So, before we go any further, let’s be straight for a second. oxio is a for-profit company and, like all for-profit companies, making a profit is one of our most important decision-making factors.
All companies need to be profitable. oxio isn’t an exception to this rule. The big telcos aren’t either.
But, and this is a big but, when a small handful of Canadian companies (aka the big telcos) make unreasonable amounts of money by providing you something that should, by today’s standards, be considered a utility at inflated prices and no one understands why the prices are what they are or why their internet bill keeps going up year after year, well, that’s what we politely call a goddamn racket. (Phew. Sorry about the rampage. But this really gets us going.)
We want to change all that. Or as much of it as we can anyways, because it just doesn’t make any sense to keep carrying on in that direction.
Most of us grew up learning that being responsible and honest was the bare minimum. We want to apply that absolute bare minimum to Canada’s telecommunications companies. And to start, we’re doing something that should have been done a long time ago: we’re explaining why our internet plans cost what they cost.
Because really, when you think about it, shouldn’t that already be the norm?
In 2019, the CRTC (the Canadian Radio-television and Telecommunications Commission) ruled that big telcos like Bell, Rogers, Videotron, Shaw, etc. must reduce the tariffs they charge independent internet service providers like us for access to their networks. This decision represented an important step towards Canadian internet plans becoming more affordable, especially considering Canada has some of the most expensive plans in the world1.
To absolutely no one's surprise, the big telcos appealed the decision as soon as it was released. Fortunately, nothing came of it, and the appeal made its way to the Supreme Court of Canada, where it was once again refused. The independent internet service providers had won. And we were pretty damn happy about it!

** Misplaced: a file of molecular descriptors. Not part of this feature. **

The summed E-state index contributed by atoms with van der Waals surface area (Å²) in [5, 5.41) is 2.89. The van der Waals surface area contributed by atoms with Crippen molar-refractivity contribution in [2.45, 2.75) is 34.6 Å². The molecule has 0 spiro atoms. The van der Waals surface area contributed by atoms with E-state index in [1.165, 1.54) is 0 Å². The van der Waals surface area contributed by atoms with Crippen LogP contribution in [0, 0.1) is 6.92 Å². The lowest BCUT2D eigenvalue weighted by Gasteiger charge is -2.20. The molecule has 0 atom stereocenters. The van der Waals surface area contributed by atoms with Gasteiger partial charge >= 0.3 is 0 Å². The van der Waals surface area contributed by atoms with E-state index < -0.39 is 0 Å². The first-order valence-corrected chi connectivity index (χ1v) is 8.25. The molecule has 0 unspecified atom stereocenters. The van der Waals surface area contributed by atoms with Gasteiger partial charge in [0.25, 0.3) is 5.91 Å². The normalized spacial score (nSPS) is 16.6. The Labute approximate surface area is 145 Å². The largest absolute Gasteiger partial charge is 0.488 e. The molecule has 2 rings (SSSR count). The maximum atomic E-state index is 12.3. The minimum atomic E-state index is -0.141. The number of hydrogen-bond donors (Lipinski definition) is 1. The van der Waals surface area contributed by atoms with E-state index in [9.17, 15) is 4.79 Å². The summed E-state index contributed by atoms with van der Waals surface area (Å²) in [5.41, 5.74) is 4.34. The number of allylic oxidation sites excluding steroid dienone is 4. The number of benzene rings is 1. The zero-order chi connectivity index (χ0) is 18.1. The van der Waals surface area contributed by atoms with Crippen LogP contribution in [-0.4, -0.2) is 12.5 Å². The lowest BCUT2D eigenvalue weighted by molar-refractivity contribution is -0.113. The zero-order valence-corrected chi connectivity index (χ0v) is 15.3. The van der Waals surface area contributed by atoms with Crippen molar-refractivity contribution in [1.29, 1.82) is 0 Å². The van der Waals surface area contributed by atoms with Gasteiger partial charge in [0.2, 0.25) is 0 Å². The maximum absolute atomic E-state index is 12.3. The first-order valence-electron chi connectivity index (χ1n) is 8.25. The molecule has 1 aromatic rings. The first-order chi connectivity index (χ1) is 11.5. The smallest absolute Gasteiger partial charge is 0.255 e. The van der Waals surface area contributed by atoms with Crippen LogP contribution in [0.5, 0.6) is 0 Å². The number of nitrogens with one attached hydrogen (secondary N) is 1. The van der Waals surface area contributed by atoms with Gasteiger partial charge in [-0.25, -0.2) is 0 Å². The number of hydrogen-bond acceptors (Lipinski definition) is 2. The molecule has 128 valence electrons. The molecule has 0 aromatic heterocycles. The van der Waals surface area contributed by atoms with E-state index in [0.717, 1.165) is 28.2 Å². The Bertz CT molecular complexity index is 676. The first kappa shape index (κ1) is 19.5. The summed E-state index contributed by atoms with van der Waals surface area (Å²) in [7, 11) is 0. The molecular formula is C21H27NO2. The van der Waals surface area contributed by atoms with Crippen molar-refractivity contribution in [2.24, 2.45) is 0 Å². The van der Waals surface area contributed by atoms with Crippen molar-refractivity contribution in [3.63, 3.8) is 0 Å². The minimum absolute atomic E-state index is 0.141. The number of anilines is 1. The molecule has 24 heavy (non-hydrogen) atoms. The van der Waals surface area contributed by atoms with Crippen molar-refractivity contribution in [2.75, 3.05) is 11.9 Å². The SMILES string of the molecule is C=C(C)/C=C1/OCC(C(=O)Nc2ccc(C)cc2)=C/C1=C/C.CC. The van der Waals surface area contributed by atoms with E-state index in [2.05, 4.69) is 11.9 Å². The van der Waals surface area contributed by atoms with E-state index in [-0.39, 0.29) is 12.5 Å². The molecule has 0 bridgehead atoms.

Buuuuuuuuuut, in a shocking twist the CRTC (yes the institution that is supposed to be on the side of Canadians) completely back tracked on their decision in the summer of 2021.
We were not happy about that.
Since the CRTC changed their mind, we’ve been stuck with network access tariffs that are even more expensive than they were before the 2019 decision. Knowing that we were going to be forced to increase the price of our plans for our future clients, we came up with our sustainable pricing model in August 2021–if we have to raise prices, we’re going to explain why.
It’s our way of educating people on how the business of internet service providers in Canada works. We want you to know and understand where your money is going and why your internet costs so, so, so, so, so much. The murky world of telecommunications has always kept Canadians in the dark. We’ve decided to do something about it.
What’s our sustainable pricing model?
To see our sustainable pricing model in all its interactive glory, click right here. Or, for now, here’s a very static but informative image for reference.
Okay, bear with us. We’re about to get all technical up in here.
Let’s start with the short version: the monthly data presented in our model are estimates of up-front costs and profits amortized over a period of 5 years. In reality, our initial activation costs vary between $315 and $350 which means we start making a profit after about 24 months.